"He spoke not a word, but went straight to his work, and filled all the stockings, then turned with a jerk," Richard recited from the book he's reading, settled on the couch with Lili perched attentively on his knee and Ricky on the floor nearby making a Spot <tm> repeatedly run after a ball he's tossing across the apartment, robotic legs clattering away. The man looks tired, but cheered to be around his children, gesturing expressively with his hand as he continues, "And laying his finger aside of his nose, and giving a nod - up the chimney he rose!"

Proving suddenly that he's paying attention, Ricky pipes up, "Dad, if he goes in and out of peoples' chimneys, does that mean he's a burglar like you were?"

His son's query brings a burst of laughter from the executive, who calls out towards the kitchenette, "Harmony, what stories have you been telling the kids?"

"Nothing that isn't true," she calls back, laughter musical in her voice.

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A flickering electric lamp buzzes from where it hangs at a cross-beam over a folding table. Small packages wrapped in old, faded newspaper and bound in stripped copper wires are stacked up. There are just three, no tags or other ornamentation on them. A fire burns in a nearby hearth, crackling and popping. Across the old cabin, a shadow creeps under the door, paper thin and night black.

“He sprang to his sleigh, to his team gave a whistle…” Sitting beside the fire, holding a two-way radio in her lap with thumb over the call button, Colette Nichols reflects the firelight in her mismatched eyes; one green, and one blinded white. “…and away they all flew like the down of a thistle.” Two pairs of shoes sit drying by the hearth, one large and mud-caked pair of boots, and one small pair of powder blue sneakers.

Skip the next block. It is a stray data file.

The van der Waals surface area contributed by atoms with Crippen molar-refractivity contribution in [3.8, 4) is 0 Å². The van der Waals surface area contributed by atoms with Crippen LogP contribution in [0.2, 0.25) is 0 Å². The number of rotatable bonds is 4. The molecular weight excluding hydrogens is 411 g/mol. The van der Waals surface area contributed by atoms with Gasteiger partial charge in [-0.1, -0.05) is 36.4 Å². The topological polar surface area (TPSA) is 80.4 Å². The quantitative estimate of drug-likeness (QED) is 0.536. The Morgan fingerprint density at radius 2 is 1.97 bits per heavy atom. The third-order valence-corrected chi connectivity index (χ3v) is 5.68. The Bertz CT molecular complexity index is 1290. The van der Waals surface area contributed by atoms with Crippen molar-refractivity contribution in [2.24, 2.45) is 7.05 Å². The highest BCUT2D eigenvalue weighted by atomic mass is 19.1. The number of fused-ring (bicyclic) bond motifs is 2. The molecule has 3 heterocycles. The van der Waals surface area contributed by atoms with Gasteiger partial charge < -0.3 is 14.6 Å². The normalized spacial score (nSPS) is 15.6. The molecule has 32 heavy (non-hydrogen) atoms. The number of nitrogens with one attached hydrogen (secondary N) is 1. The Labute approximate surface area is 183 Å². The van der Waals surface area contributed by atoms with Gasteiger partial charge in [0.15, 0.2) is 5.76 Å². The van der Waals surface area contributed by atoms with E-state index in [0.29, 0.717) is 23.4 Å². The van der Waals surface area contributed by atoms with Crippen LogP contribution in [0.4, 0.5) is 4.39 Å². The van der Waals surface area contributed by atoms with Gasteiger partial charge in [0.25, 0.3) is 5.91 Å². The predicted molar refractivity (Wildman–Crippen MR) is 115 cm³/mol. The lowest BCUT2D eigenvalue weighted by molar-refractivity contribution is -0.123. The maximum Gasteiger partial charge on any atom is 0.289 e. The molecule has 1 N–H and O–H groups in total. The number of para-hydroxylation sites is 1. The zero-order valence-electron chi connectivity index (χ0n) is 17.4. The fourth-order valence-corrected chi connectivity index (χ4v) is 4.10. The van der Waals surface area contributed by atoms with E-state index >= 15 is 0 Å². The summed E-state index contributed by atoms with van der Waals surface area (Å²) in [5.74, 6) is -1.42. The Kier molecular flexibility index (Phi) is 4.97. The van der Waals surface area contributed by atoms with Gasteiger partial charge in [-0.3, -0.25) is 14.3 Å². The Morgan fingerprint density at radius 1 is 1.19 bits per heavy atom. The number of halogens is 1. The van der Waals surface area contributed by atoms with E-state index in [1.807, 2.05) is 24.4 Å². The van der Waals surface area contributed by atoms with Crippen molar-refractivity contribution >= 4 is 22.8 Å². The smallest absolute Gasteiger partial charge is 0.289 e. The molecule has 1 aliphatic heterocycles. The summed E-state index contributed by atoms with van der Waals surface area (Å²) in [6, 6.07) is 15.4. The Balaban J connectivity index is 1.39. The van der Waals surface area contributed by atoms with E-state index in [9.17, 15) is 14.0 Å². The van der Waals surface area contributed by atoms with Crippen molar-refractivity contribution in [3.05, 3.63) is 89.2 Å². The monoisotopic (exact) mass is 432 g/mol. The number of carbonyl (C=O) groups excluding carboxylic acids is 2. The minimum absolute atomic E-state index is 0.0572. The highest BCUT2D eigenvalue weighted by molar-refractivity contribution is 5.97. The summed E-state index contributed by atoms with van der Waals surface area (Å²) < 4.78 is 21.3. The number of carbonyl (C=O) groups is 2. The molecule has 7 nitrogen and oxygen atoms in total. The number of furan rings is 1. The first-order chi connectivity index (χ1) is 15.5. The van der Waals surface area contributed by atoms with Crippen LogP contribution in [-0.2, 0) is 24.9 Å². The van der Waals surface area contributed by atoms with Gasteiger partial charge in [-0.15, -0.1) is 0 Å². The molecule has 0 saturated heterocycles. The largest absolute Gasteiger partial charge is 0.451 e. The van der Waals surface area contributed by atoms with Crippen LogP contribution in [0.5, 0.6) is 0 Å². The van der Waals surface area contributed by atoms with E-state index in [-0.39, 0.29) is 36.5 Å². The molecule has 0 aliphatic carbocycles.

The shadow at the edge of the room lingers there, turning its face toward the lone girl speaking into the radio. It looks up at the sound of footsteps above, creaking across the second floor. Perhaps not as alone as she seems. The shadow slithers toward the tattered throw rug in the middle of the floor, then disappears under it as it listens to her. Then, rising up behind her, it takes the form of a smoky black silhouette of living shadow, both a man and no more at once.

“But I heard him exclaim, ere he drove out of sight— ” Colette jerks around and looks behind herself.

But there is nothing there. Her brows furrow, and she exhales a deep breath, not noticing the thin line of shadow disappearing beneath the door as it leaves the cabin. Slouching, Colette turns and looks back to the radio.

“Merry Christmas Nicole…” She says in a soft, hopeful voice, “…wherever you are.” Tears welled up in her eyes, Colette releases her thumb from the call button on the radio and looks up into the fire.

But out of the cabin, down through the woods, far past the post-and-beam fence and into the snow the shadow retreats. The lingering stretch of darkness cast by no man turns back to the lantern light at its back and shrinks down to the ground of a dead world.

“Merry Christmas to all…” to all.

“…and to all a good night.” good night.